Mapping Performance Outcomes to UN Sustainable Development Goals

This resource provides a technical description of the various outcomes for buildings to achieve outcomes identified by United Nations agencies, the Intergovernmental Panel on Climate Change (IPCC), the International Energy Agency (IEA) and others to meet the UN Sustainable Development Goals (SDGs).

This technical description includes information on how outcomes are calculated, plus references to applicable standards and metrics. These outcomes apply regardless of the energy model, LCA or other tools employed in the design and construction process

Compliance with the terms of this document, plus the BPAC Quality Assurance Guide, describing the use of various tools such as energy models and life cycle assessments, is mandatory for the completion of the BPAC Assessment.

Read more on the sustainable development goals identified by the UN and other international agencies.

BPAC pilot projects will offer a quality assurance process for operating energy efficiency, renewable energy, embodied carbon, resilience and several other elements characteristic of Paris-aligned buildings. Buildings participating in the pilot project will focus on operating efficiency plus elements of embodied carbon, renewable energy, measurement and verification, resilience and health currently under development. The intention is to set all new buildings and major retrofits up for Paris-alignment to the full extent currently feasible.

For example, while specific embodied carbon metrics and QA processes have not yet been developed, an embodied carbon analysis is required. Additionally, a foundation for future smart building and smart grid integration should be created.

The Pillars of Paris-Aligned Buildings (Version 1)

1. Operating Energy Efficiency

1.1. Introduction

Maximized operating energy efficiency is the foundation of a renewable energy system and many SDG’s. Building efficiency criteria incorporate elements of comfort, health, and resilience and disincentivize the construction of non-useful space.

Broad international evidence, cultivated through years of data collection and experience, supports the international Passive House standard level of efficiency, or equivalent, as a base level of operating efficiency necessary to target.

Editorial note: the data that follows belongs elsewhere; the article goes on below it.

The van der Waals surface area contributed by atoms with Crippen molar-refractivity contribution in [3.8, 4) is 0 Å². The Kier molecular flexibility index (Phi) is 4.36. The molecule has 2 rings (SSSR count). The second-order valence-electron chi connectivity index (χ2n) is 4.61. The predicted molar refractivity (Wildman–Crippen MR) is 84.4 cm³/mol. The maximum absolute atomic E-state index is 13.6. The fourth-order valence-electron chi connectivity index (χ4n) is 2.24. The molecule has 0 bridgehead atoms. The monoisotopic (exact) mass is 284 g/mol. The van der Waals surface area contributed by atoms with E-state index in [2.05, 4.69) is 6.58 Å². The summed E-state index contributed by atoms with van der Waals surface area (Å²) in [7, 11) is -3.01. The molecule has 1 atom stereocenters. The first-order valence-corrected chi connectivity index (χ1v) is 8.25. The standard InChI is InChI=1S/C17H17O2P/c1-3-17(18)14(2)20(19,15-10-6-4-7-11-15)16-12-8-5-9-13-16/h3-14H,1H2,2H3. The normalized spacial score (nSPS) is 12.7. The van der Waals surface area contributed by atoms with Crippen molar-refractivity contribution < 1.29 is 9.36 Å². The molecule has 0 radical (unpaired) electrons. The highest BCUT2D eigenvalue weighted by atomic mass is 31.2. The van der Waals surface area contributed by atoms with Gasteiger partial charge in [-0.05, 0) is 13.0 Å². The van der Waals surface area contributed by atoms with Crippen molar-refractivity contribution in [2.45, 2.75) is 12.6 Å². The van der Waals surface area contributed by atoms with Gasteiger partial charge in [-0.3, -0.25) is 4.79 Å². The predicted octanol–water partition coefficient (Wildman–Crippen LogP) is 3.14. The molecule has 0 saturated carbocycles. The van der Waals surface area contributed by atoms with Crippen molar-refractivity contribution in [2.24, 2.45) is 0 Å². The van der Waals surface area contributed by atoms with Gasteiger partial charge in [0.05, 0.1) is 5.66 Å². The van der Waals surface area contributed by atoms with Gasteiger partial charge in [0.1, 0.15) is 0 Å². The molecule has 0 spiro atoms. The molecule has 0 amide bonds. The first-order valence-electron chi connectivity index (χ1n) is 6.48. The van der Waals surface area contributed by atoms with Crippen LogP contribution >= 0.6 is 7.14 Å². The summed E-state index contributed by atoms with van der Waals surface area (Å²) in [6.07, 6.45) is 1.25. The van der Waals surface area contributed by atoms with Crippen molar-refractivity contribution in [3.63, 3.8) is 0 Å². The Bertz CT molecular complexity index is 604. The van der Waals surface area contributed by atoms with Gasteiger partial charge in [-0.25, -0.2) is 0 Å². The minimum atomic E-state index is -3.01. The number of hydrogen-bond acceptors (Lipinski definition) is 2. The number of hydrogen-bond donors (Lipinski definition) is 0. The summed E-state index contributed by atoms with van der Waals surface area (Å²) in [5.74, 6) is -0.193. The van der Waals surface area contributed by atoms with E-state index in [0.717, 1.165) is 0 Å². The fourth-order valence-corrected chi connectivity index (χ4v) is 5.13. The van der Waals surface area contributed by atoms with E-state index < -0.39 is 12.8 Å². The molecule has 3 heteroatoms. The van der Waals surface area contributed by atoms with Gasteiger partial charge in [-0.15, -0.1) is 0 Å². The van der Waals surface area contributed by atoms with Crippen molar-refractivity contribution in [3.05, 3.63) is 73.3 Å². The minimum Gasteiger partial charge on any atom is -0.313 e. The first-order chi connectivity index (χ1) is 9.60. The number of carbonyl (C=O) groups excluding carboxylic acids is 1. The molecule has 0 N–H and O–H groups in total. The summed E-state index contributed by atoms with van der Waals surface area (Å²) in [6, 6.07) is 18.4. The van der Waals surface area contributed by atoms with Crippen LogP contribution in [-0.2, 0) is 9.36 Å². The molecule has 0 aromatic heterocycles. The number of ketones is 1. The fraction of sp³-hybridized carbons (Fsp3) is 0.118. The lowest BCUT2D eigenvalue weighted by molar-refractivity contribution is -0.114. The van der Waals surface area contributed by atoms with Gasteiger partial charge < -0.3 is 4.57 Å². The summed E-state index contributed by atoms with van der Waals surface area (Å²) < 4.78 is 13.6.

This document identifies the Passive House Classic level of energy efficiency as the Paris-aligned foundation for new buildings and Passive House EnerPHit criteria as the foundation for existing buildings.

Additional requirements are added to these standards to address operating efficiency factors not fully addressed by the Passive House methodology.

During the pilot phase, efficiency will be calculated using the PHPP energy model, with other energy models to be incorporated later. Regardless of the energy model used, the in-use outcomes achieved and basis of calculation will be similar.

BPAC will require some elements not required (although often recommended) by the Passive House Institute in certifying buildings to assess operating efficiency, such as:

Stress Testing

To minimize overheating risks in buildings, including increased summer temperatures projected by climate data for 50 years in the future, the models will be subject to stress testing. Building design should accommodate predicted future cooling and other needs.

Components (for example, additional cooling) are not required to be installed, but the building must be designed to readily accommodate the installation of such components.

Energy Modelling

Through the careful use of appropriate energy models, project teams can reliably model the energy performance of proposed efficient buildings. This will offer owners, occupants, and funders a level of assurance that buildings will be capable of performing as predicted.

The energy use intensity is likely to be within 10%+/- of the modelled results[1] (as demonstrated by post occupancy monitoring of Passive House buildings) if the building is operated in accordance with:

  • commissioning, re-commissioning, operating and maintenance recommendations for its components and systems, and
  • the occupancies, uses and behaviors are assumed in the energy model.

Note: A reasonable assurance is not a guarantee those outcomes will be achieved. However, compliance with a quality assurance process offers a reasonable level of confidence to owners, funders, regulators and tenants.

Actual energy consumption will vary according to the number of occupants, occupant behaviour, changing building uses, fluctuating weather, evolving climatic conditions, occupant selected appliances and electronics, and other unforeseen factors.